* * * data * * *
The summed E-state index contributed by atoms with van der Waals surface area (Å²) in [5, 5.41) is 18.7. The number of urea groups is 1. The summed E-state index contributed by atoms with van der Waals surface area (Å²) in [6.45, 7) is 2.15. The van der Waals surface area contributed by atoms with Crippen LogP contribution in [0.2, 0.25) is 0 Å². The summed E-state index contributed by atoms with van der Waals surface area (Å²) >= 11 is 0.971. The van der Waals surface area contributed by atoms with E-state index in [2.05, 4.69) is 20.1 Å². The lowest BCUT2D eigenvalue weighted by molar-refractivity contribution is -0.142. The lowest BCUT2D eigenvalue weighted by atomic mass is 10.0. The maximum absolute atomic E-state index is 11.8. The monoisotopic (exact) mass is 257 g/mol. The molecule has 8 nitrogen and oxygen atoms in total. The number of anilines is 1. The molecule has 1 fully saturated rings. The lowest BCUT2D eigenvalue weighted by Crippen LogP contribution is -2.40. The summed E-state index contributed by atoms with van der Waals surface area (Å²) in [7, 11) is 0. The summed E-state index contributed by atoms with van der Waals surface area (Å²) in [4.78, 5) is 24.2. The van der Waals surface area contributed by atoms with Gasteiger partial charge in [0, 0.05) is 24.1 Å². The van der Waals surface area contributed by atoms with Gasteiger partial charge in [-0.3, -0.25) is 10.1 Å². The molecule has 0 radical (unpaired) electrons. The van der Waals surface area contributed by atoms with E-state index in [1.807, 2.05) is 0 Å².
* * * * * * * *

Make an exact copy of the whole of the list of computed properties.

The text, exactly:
The summed E-state index contributed by atoms with van der Waals surface area (Å²) in [5, 5.41) is 18.7. The number of urea groups is 1. The summed E-state index contributed by atoms with van der Waals surface area (Å²) in [6.45, 7) is 2.15. The van der Waals surface area contributed by atoms with Crippen LogP contribution in [0.2, 0.25) is 0 Å². The summed E-state index contributed by atoms with van der Waals surface area (Å²) >= 11 is 0.971. The van der Waals surface area contributed by atoms with E-state index in [2.05, 4.69) is 20.1 Å². The lowest BCUT2D eigenvalue weighted by molar-refractivity contribution is -0.142. The lowest BCUT2D eigenvalue weighted by atomic mass is 10.0. The maximum absolute atomic E-state index is 11.8. The monoisotopic (exact) mass is 257 g/mol. The molecule has 8 nitrogen and oxygen atoms in total. The number of anilines is 1. The molecule has 1 fully saturated rings. The lowest BCUT2D eigenvalue weighted by Crippen LogP contribution is -2.40. The summed E-state index contributed by atoms with van der Waals surface area (Å²) in [7, 11) is 0. The summed E-state index contributed by atoms with van der Waals surface area (Å²) in [4.78, 5) is 24.2. The van der Waals surface area contributed by atoms with Gasteiger partial charge in [0, 0.05) is 24.1 Å². The van der Waals surface area contributed by atoms with Gasteiger partial charge in [-0.3, -0.25) is 10.1 Å². The molecule has 0 radical (unpaired) electrons. The van der Waals surface area contributed by atoms with E-state index in [1.807, 2.05) is 0 Å².